Water problems, including basement flooding, need a permanent solution so you can address the problem and then forget about it. FSM offers interior basement waterproofing, called AquaStop® Drainage System. This unique product collects water from the basement floor and walls while resting on top of the footer, rather than the mud zone where it is prone to clog. Both the design and installation allow for a lifetime warranty for ultimate protection. The system can be tied to a sump pump and dehumidifier depending on the basement’s unique needs.   

Exterior Waterproofing  

Exterior basement waterproofing typically involves a lot of excavation and an exterior wall sealant. This may or may not be combined with a french drain system to move standing water away from the foundation. Although this may improve your drainage issues for a while, this solution is similar to the system that failed you originally and will clog and fail again. Since so much excavation is needed, the solution can be pricey and doesn’t typically come with a lifetime warranty due to the clogging problem.   

Why Should I Waterproof My Basement  

As we touched on initially, a leaky basement is more than frustrating; it can lead to health problems and structural damage. Learn why finding the right basement waterproofing solution is so important.   

Mold, Mildew & Wood Rot  

Mold needs three things to survive, water, food, and oxygen, and your wet basement has all three in spades. Even if you don’t see standing water, high humidity can still cause mold to grow. Wood rot occurs on your basements’ organic matter, like wood and drywall. Although not all mold is toxic, breathing it is unhealthy, especially for small children or anyone with respiratory issues like asthma.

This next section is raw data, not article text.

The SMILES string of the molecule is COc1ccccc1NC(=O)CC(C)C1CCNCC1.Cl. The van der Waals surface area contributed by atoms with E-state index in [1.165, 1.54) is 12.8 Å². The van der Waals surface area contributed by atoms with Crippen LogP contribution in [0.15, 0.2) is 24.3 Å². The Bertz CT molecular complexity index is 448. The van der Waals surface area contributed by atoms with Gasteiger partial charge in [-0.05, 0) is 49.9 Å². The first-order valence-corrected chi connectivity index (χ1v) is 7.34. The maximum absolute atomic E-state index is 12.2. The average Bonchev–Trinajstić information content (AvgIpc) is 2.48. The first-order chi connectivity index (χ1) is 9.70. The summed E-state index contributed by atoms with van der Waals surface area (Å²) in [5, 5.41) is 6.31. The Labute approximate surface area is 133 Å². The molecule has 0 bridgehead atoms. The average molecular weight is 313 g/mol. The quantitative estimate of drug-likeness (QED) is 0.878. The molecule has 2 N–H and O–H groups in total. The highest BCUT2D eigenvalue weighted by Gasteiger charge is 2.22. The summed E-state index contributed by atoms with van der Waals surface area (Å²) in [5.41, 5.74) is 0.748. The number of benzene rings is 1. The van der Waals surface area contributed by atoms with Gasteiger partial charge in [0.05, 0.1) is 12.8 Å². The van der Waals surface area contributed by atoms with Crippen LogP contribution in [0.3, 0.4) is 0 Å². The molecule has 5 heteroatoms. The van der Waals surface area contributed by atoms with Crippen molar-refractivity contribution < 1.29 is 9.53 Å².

Structural Damage  

When mold and wood rot target the items responsible for stabilizing your home, like the sill plate or beams, a damp basement puts your home’s structural integrity at risk. Homeowners may notice spongy or springy floors or gaps where the floor meets the baseboard. Structural damage should be addressed soon by a foundation repair specialist.   

Water Damage to Items  

The basement, especially an unfinished basement, is typically a storage spot for family items not in use. For everything from Christmas decorations to family heirlooms, even the smallest amount of water can ruin items, considering they are infrequently used, and mold could be allowed for a prolonged period of time. 

Choose the Best. Choose FSM.  

After doing your research, it’s always advisable to talk to a local expert in your area. The professionals at FSM can walk you through all the options you are considering and help you make a well-informed decision. These experts work in your town and are familiar with the neighborhood’s soil type and weather conditions.  

Since FSM inspectors aren’t salesman, they are never pushy, nor suggest products you don’t need. They look to find the best, permanent solution, backed by a long-term warranty. Contact FSM today to schedule your free, no-obligation inspection.